Warning: Major spoilers up to Episode 4.
“Albert, I hate to admit this, but I don’t understand this situation at all.”
That’s the humble admission of FBI Deputy Director Gordon Cole, played by David Lynch, to his associate Albert Rosenfield at the end of Twin Peaks: The Return’s fourth episode.
It’s a logical response to what the two of them have witnessed. First, it was the brutal mutilation of a pair of young lovers outside of a glass case in New York City, the only suspect a strange human-like figure that appears in a single frame in the surveillance footage. Now, their dear friend Agent Cooper appears to have returned, twenty-five years after his disappearance, in an unsettling manner. Cooper’s former colleagues watch him through the tinted glass of a holding cell as he explains his absence: a secret undercover operation; Phillip Jeffries as collaborator; hidden messages left along the way. Cooper wants Cole to brief him on his side of the situation, pronto, but his story is faulty and Cole and Rosenfield both sense that their old friend may not be who he seems.
“Blue Rose,” Alfred utters to Cole, citing their codeword for cases that seem to flirt with the paranormal—cases they can’t begin to understand. Cole nods. “It doesn’t get any bluer.”
Cole’s mea culpa plays as a kind of peace offering on Lynch’s part, aimed through the TV screen at the many viewers he knew by this point would be frustrated. How to make sense of the show’s disjointed story threads, deliberately slow pace, and impenetrable characters? It’s alright, Lynch is saying. You’re not supposed to get it. Not yet. And while that attitude may not satisfy everyone, I suspect it to be enough of a pep talk for most to keep soldiering on as the series continues. Not to mention that, for some diehards, what does happen in these two episodes will be enough Twin Peaks mythology-building to chew on for weeks.
Lynch doles out a big helping of that mythology at the beginning of “Part 3,” when Cooper finds himself hurtled through a cosmic tunnel after having been rejected from the glass chamber in New York City, through which it seems he was supposed to return to our dimension. He ends up in another realm bathed in purple and red, a place murkier and more dungeon-esque than the Black Lodge where time seems to fold inward on itself. It is the latest in Lynch’s oeuvre of uncanny dreamscapes going back to his 1977 debut Eraserhead, and this newest world’s desolate landscape and stone interiors hearken back to another touchstone of Lynch’s career, his 1984 Hollywood adaptation of Frank Herbert’s Dune.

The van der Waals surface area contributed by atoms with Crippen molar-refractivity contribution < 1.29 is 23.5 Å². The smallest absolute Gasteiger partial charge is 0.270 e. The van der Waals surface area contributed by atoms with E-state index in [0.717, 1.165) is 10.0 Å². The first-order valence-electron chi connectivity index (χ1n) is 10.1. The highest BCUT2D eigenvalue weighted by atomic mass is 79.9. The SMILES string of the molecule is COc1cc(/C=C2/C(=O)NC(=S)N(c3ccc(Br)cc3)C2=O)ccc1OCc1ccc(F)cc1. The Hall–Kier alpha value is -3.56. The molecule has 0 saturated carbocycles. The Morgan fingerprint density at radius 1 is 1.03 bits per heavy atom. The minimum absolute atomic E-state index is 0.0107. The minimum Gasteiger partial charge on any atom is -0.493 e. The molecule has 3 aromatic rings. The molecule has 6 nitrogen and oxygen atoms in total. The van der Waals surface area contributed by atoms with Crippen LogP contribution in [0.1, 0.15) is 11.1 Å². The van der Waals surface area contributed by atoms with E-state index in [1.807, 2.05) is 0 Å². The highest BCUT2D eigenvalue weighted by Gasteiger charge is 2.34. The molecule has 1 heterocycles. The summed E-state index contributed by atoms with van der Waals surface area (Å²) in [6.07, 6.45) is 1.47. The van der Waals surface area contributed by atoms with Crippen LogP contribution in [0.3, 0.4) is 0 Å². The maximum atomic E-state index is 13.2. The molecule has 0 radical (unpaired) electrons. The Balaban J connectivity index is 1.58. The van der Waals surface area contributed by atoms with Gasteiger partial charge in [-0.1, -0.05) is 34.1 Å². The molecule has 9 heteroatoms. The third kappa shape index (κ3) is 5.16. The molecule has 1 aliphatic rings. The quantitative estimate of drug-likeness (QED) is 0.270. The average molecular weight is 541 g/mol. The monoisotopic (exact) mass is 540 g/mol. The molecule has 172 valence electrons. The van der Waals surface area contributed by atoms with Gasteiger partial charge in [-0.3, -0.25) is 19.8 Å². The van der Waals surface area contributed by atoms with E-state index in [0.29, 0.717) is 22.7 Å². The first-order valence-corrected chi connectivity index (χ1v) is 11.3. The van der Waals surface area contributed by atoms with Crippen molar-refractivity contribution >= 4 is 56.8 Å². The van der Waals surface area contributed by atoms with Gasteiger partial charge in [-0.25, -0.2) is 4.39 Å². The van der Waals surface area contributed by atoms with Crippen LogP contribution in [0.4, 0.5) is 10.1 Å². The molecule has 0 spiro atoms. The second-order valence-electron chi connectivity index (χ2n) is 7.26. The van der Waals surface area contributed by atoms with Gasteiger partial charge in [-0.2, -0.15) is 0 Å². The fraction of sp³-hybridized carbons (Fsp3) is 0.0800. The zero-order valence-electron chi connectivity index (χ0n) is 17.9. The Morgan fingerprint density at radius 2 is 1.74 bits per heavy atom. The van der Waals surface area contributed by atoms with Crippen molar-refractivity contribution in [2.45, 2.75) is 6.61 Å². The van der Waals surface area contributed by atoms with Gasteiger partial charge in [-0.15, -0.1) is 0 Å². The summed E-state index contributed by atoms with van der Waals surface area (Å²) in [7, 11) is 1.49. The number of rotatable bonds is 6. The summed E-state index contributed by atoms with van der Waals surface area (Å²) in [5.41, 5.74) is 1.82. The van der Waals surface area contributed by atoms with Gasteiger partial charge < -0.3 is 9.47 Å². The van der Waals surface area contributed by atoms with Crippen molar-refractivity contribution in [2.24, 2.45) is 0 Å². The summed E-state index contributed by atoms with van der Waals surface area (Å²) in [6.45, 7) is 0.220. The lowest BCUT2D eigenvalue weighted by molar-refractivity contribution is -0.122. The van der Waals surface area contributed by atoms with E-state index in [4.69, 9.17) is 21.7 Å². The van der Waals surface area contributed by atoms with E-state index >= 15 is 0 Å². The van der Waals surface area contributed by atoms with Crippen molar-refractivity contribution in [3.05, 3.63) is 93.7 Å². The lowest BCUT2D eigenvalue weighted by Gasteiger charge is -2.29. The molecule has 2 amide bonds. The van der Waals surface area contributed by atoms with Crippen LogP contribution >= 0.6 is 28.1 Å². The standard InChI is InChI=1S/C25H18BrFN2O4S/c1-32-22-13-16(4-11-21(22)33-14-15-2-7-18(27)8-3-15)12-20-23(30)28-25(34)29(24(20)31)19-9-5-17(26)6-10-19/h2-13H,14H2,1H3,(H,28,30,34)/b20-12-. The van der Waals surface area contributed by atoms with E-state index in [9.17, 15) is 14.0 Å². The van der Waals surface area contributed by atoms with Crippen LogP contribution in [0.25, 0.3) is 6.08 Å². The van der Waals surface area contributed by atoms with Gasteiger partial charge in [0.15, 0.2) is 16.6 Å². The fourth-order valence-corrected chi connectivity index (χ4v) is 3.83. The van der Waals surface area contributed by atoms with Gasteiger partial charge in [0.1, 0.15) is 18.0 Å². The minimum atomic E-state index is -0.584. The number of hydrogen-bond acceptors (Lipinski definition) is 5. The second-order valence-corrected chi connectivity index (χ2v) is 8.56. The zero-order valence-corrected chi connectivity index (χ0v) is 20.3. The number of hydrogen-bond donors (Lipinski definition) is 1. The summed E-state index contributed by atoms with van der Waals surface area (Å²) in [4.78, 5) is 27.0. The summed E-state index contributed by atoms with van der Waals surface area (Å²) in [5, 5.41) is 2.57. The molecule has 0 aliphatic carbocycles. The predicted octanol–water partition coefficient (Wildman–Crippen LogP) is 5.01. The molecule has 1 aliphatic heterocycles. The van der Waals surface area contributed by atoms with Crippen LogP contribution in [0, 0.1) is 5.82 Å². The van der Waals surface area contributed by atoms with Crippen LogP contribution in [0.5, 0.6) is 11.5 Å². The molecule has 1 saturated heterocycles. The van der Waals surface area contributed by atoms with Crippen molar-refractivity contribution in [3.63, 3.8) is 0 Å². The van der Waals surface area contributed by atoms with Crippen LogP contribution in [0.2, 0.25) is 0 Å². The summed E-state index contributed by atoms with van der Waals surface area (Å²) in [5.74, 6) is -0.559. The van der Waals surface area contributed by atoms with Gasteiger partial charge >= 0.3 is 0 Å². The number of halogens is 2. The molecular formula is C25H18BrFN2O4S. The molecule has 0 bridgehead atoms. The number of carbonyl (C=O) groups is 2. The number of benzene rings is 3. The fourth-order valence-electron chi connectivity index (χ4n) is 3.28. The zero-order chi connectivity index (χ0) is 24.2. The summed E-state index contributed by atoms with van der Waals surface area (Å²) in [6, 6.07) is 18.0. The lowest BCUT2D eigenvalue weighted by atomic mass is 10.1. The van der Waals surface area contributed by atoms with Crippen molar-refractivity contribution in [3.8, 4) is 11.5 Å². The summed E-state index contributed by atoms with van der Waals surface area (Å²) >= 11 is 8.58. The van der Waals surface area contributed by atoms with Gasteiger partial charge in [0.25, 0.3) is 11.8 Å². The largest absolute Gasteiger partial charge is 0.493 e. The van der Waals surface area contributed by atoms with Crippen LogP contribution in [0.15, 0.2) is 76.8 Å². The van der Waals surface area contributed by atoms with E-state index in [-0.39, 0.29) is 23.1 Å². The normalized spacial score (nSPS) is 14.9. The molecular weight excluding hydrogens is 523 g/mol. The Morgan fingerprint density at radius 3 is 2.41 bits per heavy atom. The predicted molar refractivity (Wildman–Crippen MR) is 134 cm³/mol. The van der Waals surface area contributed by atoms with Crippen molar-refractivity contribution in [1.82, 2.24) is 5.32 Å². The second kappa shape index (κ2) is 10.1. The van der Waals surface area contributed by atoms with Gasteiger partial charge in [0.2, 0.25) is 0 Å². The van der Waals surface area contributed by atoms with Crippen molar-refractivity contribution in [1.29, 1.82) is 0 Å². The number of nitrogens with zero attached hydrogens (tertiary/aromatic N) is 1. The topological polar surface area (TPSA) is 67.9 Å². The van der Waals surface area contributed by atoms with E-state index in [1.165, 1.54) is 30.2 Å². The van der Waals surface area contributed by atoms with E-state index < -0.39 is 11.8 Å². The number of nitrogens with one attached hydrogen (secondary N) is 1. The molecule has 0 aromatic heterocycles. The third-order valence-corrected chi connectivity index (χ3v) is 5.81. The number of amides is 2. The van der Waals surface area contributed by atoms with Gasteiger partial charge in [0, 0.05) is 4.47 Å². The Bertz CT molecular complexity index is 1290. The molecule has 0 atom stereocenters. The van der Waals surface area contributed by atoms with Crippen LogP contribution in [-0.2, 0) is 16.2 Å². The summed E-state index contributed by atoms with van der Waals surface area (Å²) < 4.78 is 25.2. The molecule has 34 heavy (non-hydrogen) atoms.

I can’t find much of a reference point, though, for Cooper’s receiving help from a mysterious and panicked woman whose eyes appear to have been scratched out. Her wordless attempts to warn Cooper about the looming threat have an almost childlike quality to them that makes them even creepier—the repeated sounds and hand gestures almost reminiscent of a kindergarten teacher giving one of her toddlers a safety lesson. Combined with Lynch’s time-warped editing style, the sequence imposes a nightmarish narrative logic of its own, and in doing so shakes us to the core.
When Cooper finally does make it back to our dimension, his mind has been wiped clean thanks to the sabotage efforts of his doppelgänger. What ensues is a chain of comic misunderstandings that casts Cooper in the trope of the simple man who, à la Peter Sellers in Being There, gets in way over his head but somehow can’t be touched by any of the adversaries surrounding him. This premise begins to wear thin by the end of “Part 4,” but I was still deeply, deeply entertained by the sight of Cooper in a green suit, a tie draped casually over his head, scalding his tongue on hot coffee he drinks out of Dougie’s personalized mug (“I am Dougie’s Coffee,” it announces itself).
At the end of the day, things seem to be looking up for our scattered protagonists: the Real Cooper has rediscovered his greatest delight in a damn fine cup of coffee; the FBI agents are flying in a mystery woman as the “one certain person” who can verify the ostensible Cooper sitting in custody; and back in Twin Peaks, Sheriff Frank Truman receives words of support from Michael Cera, who, for reasons that remain unclear, delivers an impressive and altogether hilarious Wild One-era Brando impersonation as Wally.
There’s a careful attention to visual detail throughout all of this, from the green, yellow, and red theme of Dougie’s house, to Wally’s cursive autograph stitched onto his leather jacket. Credit for this goes to the show’s design team of Ruth de Jong (Manchester by the Sea, Song to Song) and Cara Brower (Gone Girl, Hail, Caesar!), who in their first collaboration with Lynch have already added new layers to the director’s expansive visual palette.
The idea of a visual palette is especially appropriate for Lynch, who is an accomplished painter in addition to his film work, and the unhurried rhythm of the series is partly his way of making us notice and dwell upon the little things. Last week, I quoted Lynch as saying the point of the new series was to extend for as long as possible “the experience of going into the world of Twin Peaks, and catching that mood, and going on a trip,” and that philosophy applies even more to this week’s episodes. Indeed, if these mysteries can be solved, the answers won’t be coming anytime soon—so in the meantime, we might as well stop and smell the proverbial blue roses.
Next week: “Part 5”
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